The objects, advantages and features of the invention will become more apparent by reference to the drawings which are appended hereto and wherein like numerals indicate like parts and wherein an illustrative embodiment of the invention is presented of which:
FIG. 1 is an illustration of a typical coextrusion process by which two or more resins are simultaneously extruded to form a composite sheet material;
FIG. 2 is a plan view of apparatus for a coextrusion process by which an intermediate sheet material which exits from a sheet die is applied first to chill rollers and then to a pull roller assembly where its longitudinal edges are trimmed with powered circular blades and then spooled for storage;
FIG. 3 is a side view of the equipment of FIG. 2;
FIG. 4 is an illustration of a low tension spool; and
FIG. 5 is a cross-section of the composite sheet material fabricated according to the invention.
This invention is for a composite sheet product 30, illustrated in FIG. 5, having a top layer 30' and a bottom layer 30", which has qualities especially suited as a roofing material. The top layer 30' is coextruded with the bottom layer 30" according to a method of manufacture illustrated in FIGS. 1-4. As indicated above in the summary section, the top layer is extruded of rubber particles dispersed in a matrix of polypropylene. The material for such extrusion comprises pellets of a material sold under name SANTOPRENE, a trademark of the Monsanto Company. The bottom layer 30" is coextruded with the top layer. The material for such coextrusion of the bottom layer is a mixture of calcium carbonate and rubber particles dispersed in a matrix of polypropylene.
A description of the method of manufacture of the composite sheet 30 as illustrated in FIGS. 1-4 provides a vehicle for not only defining the method of this invention, but also a way to define with more particularity the preferred ingredients of composite sheet 30. FIG. 1 is a schematic illustration of coextrusion equipment 10. Coextrusion is the simultaneous extrusion of two or more resins out of one die, involving materials of the same chemical structure, or polymers of dissimilar structure. FIG. 1 illustrates a conventional flat sheet die 20 preceded by a feedblock 11 in which the different layers of material are assembled. A primary mixture 16 in primary hopper 15 is applied to a primary extruder 12 and applied to feedblock 11 to form the bottom layer 22" of intermediate sheet 22 exiting from sheet die 20. A secondary mixture 18 in secondary hopper 17 is applied to a secondary extruder 14 and applied to feedblock 11 to form the top layer 22' of intermediate sheet 22 exiting from sheet die 20. The hoppers 15, 17, extruders 12, 14, feedblock 11 and sheet die 20 are of conventional design.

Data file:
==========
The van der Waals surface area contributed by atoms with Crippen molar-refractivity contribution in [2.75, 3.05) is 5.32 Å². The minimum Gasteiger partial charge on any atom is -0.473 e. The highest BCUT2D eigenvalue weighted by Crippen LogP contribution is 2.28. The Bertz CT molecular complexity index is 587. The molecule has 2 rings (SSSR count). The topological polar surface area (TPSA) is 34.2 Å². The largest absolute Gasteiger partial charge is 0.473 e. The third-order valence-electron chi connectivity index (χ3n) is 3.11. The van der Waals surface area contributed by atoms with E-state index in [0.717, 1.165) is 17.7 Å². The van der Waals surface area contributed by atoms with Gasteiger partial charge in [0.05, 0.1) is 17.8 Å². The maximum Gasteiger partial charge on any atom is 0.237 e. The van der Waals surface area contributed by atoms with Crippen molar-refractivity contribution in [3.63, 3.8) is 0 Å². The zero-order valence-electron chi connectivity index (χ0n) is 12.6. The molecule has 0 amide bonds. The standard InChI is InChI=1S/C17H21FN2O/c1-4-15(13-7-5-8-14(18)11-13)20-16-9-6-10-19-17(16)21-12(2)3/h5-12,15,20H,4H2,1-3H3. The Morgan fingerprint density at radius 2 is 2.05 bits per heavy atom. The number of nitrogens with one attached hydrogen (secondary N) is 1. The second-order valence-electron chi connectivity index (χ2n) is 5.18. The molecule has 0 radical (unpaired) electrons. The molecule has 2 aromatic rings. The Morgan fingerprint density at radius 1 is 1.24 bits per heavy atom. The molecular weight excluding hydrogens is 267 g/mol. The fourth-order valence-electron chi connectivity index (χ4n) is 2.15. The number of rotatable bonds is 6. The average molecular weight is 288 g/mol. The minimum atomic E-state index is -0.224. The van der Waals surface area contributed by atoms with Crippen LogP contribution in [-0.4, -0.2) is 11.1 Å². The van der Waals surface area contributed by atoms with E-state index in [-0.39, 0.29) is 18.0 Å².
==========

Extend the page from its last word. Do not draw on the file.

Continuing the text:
According to the invention the secondary mixture 18 applied to secondary hopper 17 and forming the extruded top layer 22' of intermediate sheet 22 is SANTOPRENE pellets which is a mixture of cured ethylene propylene diene monomer (EPDM) particles in a matrix of polypropylene. It is preferred to use a relatively flexible grade of black SANTOPRENE pellets (Monsanto order number 151-87-W163) for the top layer 22' in that small amounts of carbon black added to the pellets acts as an ultraviolet shield to the polypropylene matrix which is highly susceptible to ultraviolet radiation breakdown. A relatively flexible grade of white SANTOPRENE pellets may also be used (Monsanto order number 251-87-W164).
The primary mixture 16 which is extruded as the bottom layer 22" of the intermediate sheet 22 is preferably a 20 mixture of about 10 to 50% by weight of calcium carbonate and about 90 to 50% by weight of rubber particles dispersed in a matrix of polypropylene. In a preferred embodiment, the primary mixture 16 includes about 30% by weight of calcium carbonate and about 50% by weight of polypropylene and about 19% by weight of EPDM rubber. Anti-oxident stabilizer and ultraviolet stabilizer particles of about 1% by weight are also preferred to be added to the primary mixture 16.
Although EPDM rubber is the preferred rubber component of the primary mixture 16, other rubbers which are compatible with polypropylene may be used. Examples of such rubber are styrenic block copolymers and ethylene rubbers as commonly found in copolymer polypropylene.
As illustrated in FIGS. 2 and 3, the intermediate sheet 22 is applied to a conventional chill roller system 21 and then to a pull roller assembly 25. In order to eliminate tension forces during trimming of longitudinal edges of the intermediate sheet 22, powered cutters 26 having circular blades 28 are provided to trim such edges while intermediate sheet 22 is progressing toward pull roller assembly 25. Such powered cutters 26 are similar to "pizza cutters" used in slicing pizza food product.